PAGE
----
Thursday, November 12, 2015

Revisiting The Crow: Wicked Prayer

It’s funny how time works. When I picture myself in high school, I don’t think myself as being terribly young. I mean, I don’t usually feel like me ten years ago was that different from me now. I guess it’s kind of like how you don’t notice your parents aging, because you see them all the time and so the differences are really subtle, but then suddenly one day you look at a picture of your dad from fifteen years ago, and you look at the dad standing in front of you, and you’re like, “Wow. You do look a little different.” No offense, Dad. You still look great.

Anyway, my point is that I must have changed sometime in the last ten years, because apparently The Crow: Wicked Prayer came out when I was 16 or 17 years old – at an age when, before coming to this realization, I would have claimed to have had some measure of taste – and I liked it. Before rewatching this film, I was positive that I was only, like, 13 when I last saw it, and I assumed that accounted for my incomprehensible love of it. But no. It turns out I was just much, much stupider at 16 than I knew. Which doesn’t help me come to terms with the intense crush I had on Edward Furlong at the time. At all.

I never saw the original The Crow, so I have no idea how Wicked Prayer relates, aside from the makeup choices. I will say that you don’t need to have seen the original, or any of its sequels, to appreciate the fourth and final installment. This movie stands all on its own. So let’s get started.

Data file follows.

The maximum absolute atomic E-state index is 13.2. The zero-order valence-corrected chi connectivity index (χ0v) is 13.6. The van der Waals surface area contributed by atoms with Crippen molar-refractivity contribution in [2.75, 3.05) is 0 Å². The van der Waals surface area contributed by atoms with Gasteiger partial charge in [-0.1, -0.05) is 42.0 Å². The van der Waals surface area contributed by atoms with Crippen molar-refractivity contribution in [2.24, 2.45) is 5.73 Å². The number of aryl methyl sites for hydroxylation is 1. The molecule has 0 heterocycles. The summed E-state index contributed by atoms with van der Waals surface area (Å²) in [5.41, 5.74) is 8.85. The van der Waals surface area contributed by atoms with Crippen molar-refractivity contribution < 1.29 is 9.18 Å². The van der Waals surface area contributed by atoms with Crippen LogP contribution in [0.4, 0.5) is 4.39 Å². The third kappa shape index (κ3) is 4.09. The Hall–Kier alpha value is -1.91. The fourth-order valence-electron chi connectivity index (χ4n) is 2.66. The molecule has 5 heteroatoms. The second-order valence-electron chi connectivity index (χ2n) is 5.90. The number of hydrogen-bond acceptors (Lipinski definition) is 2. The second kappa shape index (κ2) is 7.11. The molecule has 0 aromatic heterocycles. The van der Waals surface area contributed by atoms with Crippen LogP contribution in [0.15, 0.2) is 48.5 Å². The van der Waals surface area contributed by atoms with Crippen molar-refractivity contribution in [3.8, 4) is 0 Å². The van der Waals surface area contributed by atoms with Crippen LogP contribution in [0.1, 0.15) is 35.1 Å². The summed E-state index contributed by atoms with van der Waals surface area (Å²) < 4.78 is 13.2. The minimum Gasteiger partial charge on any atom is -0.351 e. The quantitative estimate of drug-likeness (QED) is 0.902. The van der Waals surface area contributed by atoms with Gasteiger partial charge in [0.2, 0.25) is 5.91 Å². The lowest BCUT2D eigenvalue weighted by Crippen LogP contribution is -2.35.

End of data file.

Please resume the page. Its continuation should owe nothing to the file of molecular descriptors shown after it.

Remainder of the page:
It opens with a satanic biker gang breaking its leader, Luc “Death” Crash (David Boreanaz, yes), out of prison. Although that nickname may not seem very clever, it's made even less so by the fact that Luc’s henchmen are named “Pestilence,” “Famine,” and “War.” Get it? And they’re introduced with screenshots like this:
In a good movie, that might be a stylish choice. I won’t go into all the reasons why it’s stupid here. Luc’s girlfriend, played by early 00s queen Tara Reid, also helps, and her name is Lola Byrne, which I like. Another great little detail is that Luc was wearing his regular rave wear underneath his prison uniform:
It’s kind of perfect, since it makes no sense at all, just like the rest of this movie.

Cut to Jimmy Cuervo (his real name, I guess), played by the baggy-eyed, sideburn-toting Edward Furlong of my adolescent dreams. Jimmy was recently paroled after beating a rapist to death. Take note, because this is exactly the kind of tortured/sensitive character trait that my 16-year-old self ate up. Jimmy is in love with Lily, played by Emmanuelle Chriqui, who I also kind of had a crush on. This scene was therefore much racier in my head than in reality:
Who among us doesn't feel our hearts pounding a little harder at the thought of kissing a dirt-covered, be-mulleted Edward Furlong behind a trailer? I ask you.

Back to the satanic cult. For some reason, they decide to kill Lily and Jimmy in a satanic ritual (the word “satanic” is going to come up a lot in this post, and I refuse to cut it out, because the movie never lets you forget that these are satanists we’re dealing with here). I don’t know if it has to be Jimmy and Lily, or if they’re just unlucky, but I lost my train of thought for at least ten minutes around this part. So they hang them, then cut out Lily’s eyes (to give Lola the power to see the future) and Jimmy’s heart (to conjure up the Devil, and also give Luc super powers?). The group is really into masks, so Lola wears this one:
And Luc wears one, too, but I’m more interested in that shirt:
So they do the thing and dump the bodies in a freezer and think it’s all good now that they’ve called up the Antichrist or whatever. Little do they know, a crow is about to resurrect Jimmy from the dead. I don’t know why, but I’m not going to question a crow’s motives. Coming back from the dead is clearly a bitch, because Jimmy makes this face: